Gilia modocensis. Modoc gilia. Radio tower ridge northeast of Conway Summit.
Navarretia linearifolia subsp. linearifolia. Linear-leaved navarretia. Ephemeral drainage near mine south of Mormon Meadow.

POLYGONACEAE
Rumex crispus L. Curly dock. Meadow at Coyote Spring.

RANUNCULACEAE
Myosurus apetalus var. montanus. Bristly mousetail. East of Hwy 395; upper Rough Creek drainage.

RUBIACEAE
Kelloggia galioides. Kelloggia. Ridge on south side of Aurora Canyon.

MONOCOTS

CYPERACEAE
Eleocharis bella. Spikerush. Ephemeral drainage near mine south of Mormon Meadow.

JUNCACEAE
Juncus bufonius var. occidentalis. Western toad rush. Chemung Lake, Coyote Spring, stream below mine south of Mormon Meadow.

POACEAE
Deschampsia danthonioides. Annual hairgrass. South shore of Chemung Lake.


Photos in this post other than mine are licensed for reuse under Creative Commons.


Copyright © Tim Messick 2018. All rights reserved.
DOWNLOAD THE CHECKLIST and the July 2018 list of ADDITIONS

Plants of the Bodie Hills Checklist: January 2018 Edition

I’ve made a bunch more corrections and additions to Plants of the Bodie Hills: an Annotated Checklist, based on fieldwork and other research during 2017. CLICK HERE to visit the Downloads page. The January 2018 edition of the checklist is a 50-page, 8.1 mb PDF file.

The Bodie Hills encompass about 417 square miles in northern Mono County, California, western Mineral County, Nevada, and southern-most Lyon County, Nevada. This checklist now includes 701 taxa (species, subspecies, or varieties). Of these, 593 are definitely known to occur in the Bodie Hills and 108 are of uncertain status in the area (quite possibly present, but not yet confirmed). Altogether, there are 558 dicots (in 53 families), 130 monocots (in 15 families), and 13 vascular cryptogams (in 8 families).

Some places in the Bodie Hills worth visiting:

Chemung Lake

Chemung Lake, Chemung Mine, and Masonic Mountain

Upper end of Mormon Meadow

The upper end of Mormon Meadow

East Side of the Bodie Hills

The northeastern Bodie Hills, along the Sweetwater-Aurora Road

Road to Aurora

The road to Aurora

Bridgeport Canyon

Bridgeport Canyon

Mt Biedeman and storm

Mt. Biedeman from the road to Bodie

 


Copyright © Tim Messick 2018. All rights reserved.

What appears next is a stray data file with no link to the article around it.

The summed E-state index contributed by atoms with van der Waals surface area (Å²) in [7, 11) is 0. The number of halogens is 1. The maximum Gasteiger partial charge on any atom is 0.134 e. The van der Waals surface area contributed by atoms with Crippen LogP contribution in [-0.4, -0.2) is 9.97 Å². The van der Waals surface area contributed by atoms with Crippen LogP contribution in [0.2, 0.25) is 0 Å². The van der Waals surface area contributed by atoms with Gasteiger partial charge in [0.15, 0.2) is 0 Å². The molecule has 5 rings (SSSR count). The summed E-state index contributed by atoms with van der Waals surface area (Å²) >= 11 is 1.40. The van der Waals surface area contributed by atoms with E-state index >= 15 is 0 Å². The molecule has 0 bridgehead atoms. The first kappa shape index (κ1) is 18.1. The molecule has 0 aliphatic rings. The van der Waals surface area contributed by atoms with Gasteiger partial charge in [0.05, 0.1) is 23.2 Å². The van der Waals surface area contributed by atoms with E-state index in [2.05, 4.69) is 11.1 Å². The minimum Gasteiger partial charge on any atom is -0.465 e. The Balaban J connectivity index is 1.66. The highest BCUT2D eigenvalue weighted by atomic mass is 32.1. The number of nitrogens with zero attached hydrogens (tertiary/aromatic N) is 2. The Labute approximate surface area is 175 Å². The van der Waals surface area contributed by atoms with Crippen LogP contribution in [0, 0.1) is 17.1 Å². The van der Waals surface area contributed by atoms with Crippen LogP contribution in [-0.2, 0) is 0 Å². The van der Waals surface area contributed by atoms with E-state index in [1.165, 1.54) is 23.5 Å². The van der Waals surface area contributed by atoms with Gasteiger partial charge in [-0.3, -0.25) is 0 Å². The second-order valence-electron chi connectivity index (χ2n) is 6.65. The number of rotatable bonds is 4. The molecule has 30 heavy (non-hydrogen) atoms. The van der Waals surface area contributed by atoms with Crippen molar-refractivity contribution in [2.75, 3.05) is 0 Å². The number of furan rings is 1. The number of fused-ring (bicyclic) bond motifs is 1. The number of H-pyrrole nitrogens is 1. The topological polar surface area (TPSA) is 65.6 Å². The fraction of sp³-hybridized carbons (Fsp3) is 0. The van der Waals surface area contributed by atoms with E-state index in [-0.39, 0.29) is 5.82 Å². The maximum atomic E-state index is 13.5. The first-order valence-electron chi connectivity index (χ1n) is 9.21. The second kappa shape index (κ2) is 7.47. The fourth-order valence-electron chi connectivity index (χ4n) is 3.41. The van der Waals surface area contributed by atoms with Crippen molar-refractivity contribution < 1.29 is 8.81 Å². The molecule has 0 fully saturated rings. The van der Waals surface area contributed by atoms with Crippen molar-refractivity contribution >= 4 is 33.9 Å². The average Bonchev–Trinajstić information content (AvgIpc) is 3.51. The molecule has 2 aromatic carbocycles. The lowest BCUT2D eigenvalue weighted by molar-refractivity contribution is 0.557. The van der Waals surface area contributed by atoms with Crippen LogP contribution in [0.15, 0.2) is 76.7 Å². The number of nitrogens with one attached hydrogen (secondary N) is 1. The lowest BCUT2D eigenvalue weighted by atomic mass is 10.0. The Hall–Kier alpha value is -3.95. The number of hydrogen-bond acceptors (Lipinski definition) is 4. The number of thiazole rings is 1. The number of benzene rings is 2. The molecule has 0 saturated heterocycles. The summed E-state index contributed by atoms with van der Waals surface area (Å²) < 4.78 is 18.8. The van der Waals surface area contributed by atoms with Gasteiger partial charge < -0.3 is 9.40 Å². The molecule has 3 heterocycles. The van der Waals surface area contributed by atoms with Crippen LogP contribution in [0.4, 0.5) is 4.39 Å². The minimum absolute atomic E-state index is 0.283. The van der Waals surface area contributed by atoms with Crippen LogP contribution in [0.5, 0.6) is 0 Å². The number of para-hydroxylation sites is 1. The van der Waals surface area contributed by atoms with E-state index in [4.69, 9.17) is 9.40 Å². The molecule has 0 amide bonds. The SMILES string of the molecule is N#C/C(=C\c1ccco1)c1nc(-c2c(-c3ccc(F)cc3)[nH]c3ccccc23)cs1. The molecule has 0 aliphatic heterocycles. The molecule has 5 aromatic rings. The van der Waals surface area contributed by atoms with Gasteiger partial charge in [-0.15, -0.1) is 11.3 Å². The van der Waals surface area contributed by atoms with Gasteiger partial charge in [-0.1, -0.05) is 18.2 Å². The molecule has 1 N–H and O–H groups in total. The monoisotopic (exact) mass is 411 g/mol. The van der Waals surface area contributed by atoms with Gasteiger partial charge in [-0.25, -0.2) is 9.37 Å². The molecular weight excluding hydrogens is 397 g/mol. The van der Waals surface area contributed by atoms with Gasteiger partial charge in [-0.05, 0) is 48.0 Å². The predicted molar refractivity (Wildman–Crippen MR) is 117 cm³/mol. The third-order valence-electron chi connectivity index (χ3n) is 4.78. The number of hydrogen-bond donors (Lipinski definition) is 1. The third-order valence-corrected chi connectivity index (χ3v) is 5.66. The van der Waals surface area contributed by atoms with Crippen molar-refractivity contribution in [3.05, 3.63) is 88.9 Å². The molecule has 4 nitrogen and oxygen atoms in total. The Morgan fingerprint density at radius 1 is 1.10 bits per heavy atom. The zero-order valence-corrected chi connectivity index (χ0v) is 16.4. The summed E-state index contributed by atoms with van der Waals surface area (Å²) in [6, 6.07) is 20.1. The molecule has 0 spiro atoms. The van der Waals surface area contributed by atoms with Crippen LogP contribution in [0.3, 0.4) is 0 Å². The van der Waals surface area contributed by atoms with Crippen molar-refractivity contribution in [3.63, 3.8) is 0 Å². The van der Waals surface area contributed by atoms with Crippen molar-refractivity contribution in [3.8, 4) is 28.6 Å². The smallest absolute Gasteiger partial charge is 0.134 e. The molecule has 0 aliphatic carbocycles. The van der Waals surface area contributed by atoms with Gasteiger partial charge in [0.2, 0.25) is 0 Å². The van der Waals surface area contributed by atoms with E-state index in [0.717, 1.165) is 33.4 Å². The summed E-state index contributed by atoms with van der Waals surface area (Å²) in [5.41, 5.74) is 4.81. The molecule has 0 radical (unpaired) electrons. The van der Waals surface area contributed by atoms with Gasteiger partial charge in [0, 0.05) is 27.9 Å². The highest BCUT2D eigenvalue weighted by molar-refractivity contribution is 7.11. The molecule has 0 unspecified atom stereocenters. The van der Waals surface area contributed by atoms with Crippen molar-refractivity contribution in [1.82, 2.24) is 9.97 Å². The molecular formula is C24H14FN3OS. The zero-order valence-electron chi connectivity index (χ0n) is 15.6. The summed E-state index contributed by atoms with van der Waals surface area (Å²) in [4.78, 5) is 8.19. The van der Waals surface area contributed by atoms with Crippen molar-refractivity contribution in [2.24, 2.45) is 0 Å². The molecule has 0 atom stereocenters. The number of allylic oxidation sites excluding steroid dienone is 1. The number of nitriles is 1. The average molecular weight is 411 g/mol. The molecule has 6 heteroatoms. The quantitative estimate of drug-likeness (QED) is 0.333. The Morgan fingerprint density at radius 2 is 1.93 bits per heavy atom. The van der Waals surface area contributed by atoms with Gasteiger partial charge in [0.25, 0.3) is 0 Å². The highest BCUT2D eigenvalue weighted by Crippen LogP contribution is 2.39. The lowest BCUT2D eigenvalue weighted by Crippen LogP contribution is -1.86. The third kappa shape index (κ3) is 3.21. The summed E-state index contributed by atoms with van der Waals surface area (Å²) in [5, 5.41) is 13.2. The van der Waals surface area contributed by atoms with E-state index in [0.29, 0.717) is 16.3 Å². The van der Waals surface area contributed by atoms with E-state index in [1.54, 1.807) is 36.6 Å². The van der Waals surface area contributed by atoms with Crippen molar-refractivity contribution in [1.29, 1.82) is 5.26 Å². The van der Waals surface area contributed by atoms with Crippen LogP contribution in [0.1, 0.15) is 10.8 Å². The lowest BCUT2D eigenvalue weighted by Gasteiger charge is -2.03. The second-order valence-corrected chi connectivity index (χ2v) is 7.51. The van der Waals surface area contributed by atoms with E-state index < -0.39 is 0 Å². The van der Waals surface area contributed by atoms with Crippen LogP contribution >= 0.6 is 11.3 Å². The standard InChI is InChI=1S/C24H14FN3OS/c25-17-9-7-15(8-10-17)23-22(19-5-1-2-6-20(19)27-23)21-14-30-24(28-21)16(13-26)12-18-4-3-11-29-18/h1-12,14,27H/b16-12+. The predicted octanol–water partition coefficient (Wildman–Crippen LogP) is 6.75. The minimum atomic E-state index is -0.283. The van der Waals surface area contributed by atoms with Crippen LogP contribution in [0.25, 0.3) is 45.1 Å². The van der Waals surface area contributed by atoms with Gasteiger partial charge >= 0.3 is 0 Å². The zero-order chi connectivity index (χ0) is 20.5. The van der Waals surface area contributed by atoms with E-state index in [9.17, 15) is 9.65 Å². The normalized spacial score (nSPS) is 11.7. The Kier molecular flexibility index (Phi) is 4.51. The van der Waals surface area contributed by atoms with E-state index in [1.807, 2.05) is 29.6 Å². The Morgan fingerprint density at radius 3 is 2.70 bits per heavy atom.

DOWNLOAD THE CHECKLIST

Fun with iNaturalist

I’ve started uploading some observations of plants and occasional other critters to iNaturalist.org. iNaturalist is a project of the California Academy of Sciences that serves as an on-line place “where you can record what you see in nature, meet other nature lovers, and learn about the natural world”.

For me, iNaturalist is one more place (aside from the Consortium of California Herbaria, Intermountain Regional Herbarium Network, and CalFlora) where I can see what others are finding in the Bodie Hills, Hot Springs Valley, and other places I like to visit. It’s also a way to get acquainted with some invertebrates and other organisms that I don’t have the training to identify easily myself. You can also help other people identify what they’ve observed, ask for help identifying some of your observations, create “Places” (like the Bodie Hills) as geographic filters for lists of observations, and follow or communicate with other observers. There’s also an app that lets you record observations in the field.

There are a few drawbacks — photos don’t always capture the characters needed for accurate identification, and an observation may get labeled “research grade” even if two people agree on the same identification that happens to be incorrect. On the whole, though, the community of observers (a mix of amateurs and professionals) seems to get things right, providing a useful and user-friendly addition to the knowledge-base on biodiversity.

The project is still young and it will be interesting to watch it grow in the years ahead. iNaturalist began as a student’s final project in the UC Berkeley School of Information in 2008. It was acquired by Cal Academy in 2014 and has a small staff supporting the project. Do you have photos of identifiable biota in Mono County or anywhere else in the world? Share them on iNaturalist!

 


Copyright © Tim Messick 2017. All rights reserved.
DOWNLOAD THE CHECKLIST